The readers of this column may already know that Thanksgiving is my most favorite holiday. I have celebrated every Thanksgiving holiday with my family and friends going back to 1969, the year of my arrival to America as a college student.
From my first Thanksgiving to the present day, this holiday warms my heart and increases my love for my adopted country ever more. It may be because I am a first generation American; a pilgrim of sorts. My adopted country gave me so much that no matter what I do in return never seems to be enough.
My prayers have always been answered and for that I am more thankful than I can express in this article. As a child growing up in Turkey, listening to my father’s stories of life in America in general, and in Indiana where he studied and later taught at Purdue University in the thirties and and the forties, I always had the idea of living in America in my heart. I remember lying in bed as a ten-year-old, praying that someday I will get to go to this magical land my father talked about so much and crying myself to sleep.
Every time my dad went to America on business trips, he would return with various gifts for us; colorful story books, beautiful pens, notebooks with pages which did not smear when I wrote on them with my fountain pen, and Converse high-top basketball shoes, which I almost did not want to wear in fear of ruining them.
America was to me the still color photos I watched over and over in my brown Bakelite Sawyer’s Inc. View-Master, which my dad brought back from another long trip to America in 1957. I kept this viewer for a very long time before I gave it away. It came with several wheels containing still photos, which you would pop in and click through, watching photos almost in 3D. “Mouseketeers” with a very young Annette Funicello and “Daniel Boone in Kentucky” happened to be my favorites, even if I had no idea what or who they were at the time.
When I was offered a scholarship to play soccer and attend the University of Maryland in 1969 part of my dream was realized. I was going to America. Arriving at the Idlewild Airport (now called Kennedy) from London on a Pan Am jetliner, I probably felt like the Pilgrims who arrived at the Plymouth Rock a couple of hundred years before me.
As soon as I stepped off the plane I said a silent prayer and asked God to make sure I get to stay and live in this country of my dreams.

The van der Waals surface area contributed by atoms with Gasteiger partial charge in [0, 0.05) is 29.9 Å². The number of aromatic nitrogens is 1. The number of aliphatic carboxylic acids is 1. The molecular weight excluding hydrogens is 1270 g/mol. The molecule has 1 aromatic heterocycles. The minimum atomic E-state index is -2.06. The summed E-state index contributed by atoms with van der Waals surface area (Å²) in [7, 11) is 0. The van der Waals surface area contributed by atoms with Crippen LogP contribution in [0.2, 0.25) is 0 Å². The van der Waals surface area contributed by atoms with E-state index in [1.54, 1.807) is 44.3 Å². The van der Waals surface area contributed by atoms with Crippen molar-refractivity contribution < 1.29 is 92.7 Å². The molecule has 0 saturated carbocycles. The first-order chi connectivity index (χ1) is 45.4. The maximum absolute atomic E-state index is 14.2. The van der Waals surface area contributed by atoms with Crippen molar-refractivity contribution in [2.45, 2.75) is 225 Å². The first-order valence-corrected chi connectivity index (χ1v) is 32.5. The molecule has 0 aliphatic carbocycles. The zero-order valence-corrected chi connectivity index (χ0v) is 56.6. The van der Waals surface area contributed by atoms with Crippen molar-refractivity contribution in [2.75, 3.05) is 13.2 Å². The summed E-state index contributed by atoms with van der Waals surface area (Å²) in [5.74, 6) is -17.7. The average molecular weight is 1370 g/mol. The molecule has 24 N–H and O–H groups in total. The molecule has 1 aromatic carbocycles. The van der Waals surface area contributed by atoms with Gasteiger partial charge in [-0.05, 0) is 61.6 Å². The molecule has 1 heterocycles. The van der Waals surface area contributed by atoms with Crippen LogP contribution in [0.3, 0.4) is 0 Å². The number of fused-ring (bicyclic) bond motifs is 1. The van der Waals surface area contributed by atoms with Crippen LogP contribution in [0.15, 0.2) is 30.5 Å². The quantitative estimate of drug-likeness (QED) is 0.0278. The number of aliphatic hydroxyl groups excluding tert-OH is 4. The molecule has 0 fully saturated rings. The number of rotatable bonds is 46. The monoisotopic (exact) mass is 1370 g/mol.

During one of my years as a student-athlete at Maryland, I remember driving down to Miami in 1970 with four other Turkish soccer players from the Maryland team squeezed in a two-door 1967 Mercury Cougar for spring break, arriving in Miami on a beautiful morning and seeing for the first time the beautiful beaches, the blue waters of the Atlantic, magnificent palm trees and glamorous hotels dotting the beach, enjoying sunshine every day and praying that God will allow me to live in this area of America someday.
My prayers were answered for both wishes. I live in America and I live in Florida. I am thankful for both and on Thanksgiving Day when I will say my prayers before sharing our special meal with family and friends, and I will thank God for responding to my prayers.
In the last 47 years when I lived in my adopted country many people touched my life and have given me love when I needed it, support when it was necessary, and welcomed me into their homes and their hearts without asking for anything in return.
I am thankful to all these people wherever they may be now.
I am thankful to my wonderful wife who shared the happy days as well as the sad days with me for the past 43 years, stood by me throughout my career, and gave me two most precious gifts anyone can ask for: my son and my daughter.
I will continue to give back to America and my local community without asking for anything in return, and hope that I was somehow able to pass this tradition on to my children, who will pass onto their children that THIS IS AMERICA; a special place, and giving and being thankful is a great part of being an American.
Please keep the members of our armed services serving all around the world, as well as our first responders, who make this day possible for all of us, in your hearts and your prayers.
Happy Thanksgiving to all, and may God bless America.
Tarik Ayasun is president of the Marco Island Charter Middle School Board of Directors and has given many years of community service to various organizations. Contact Tarik Ayasun at firstname.lastname@example.org.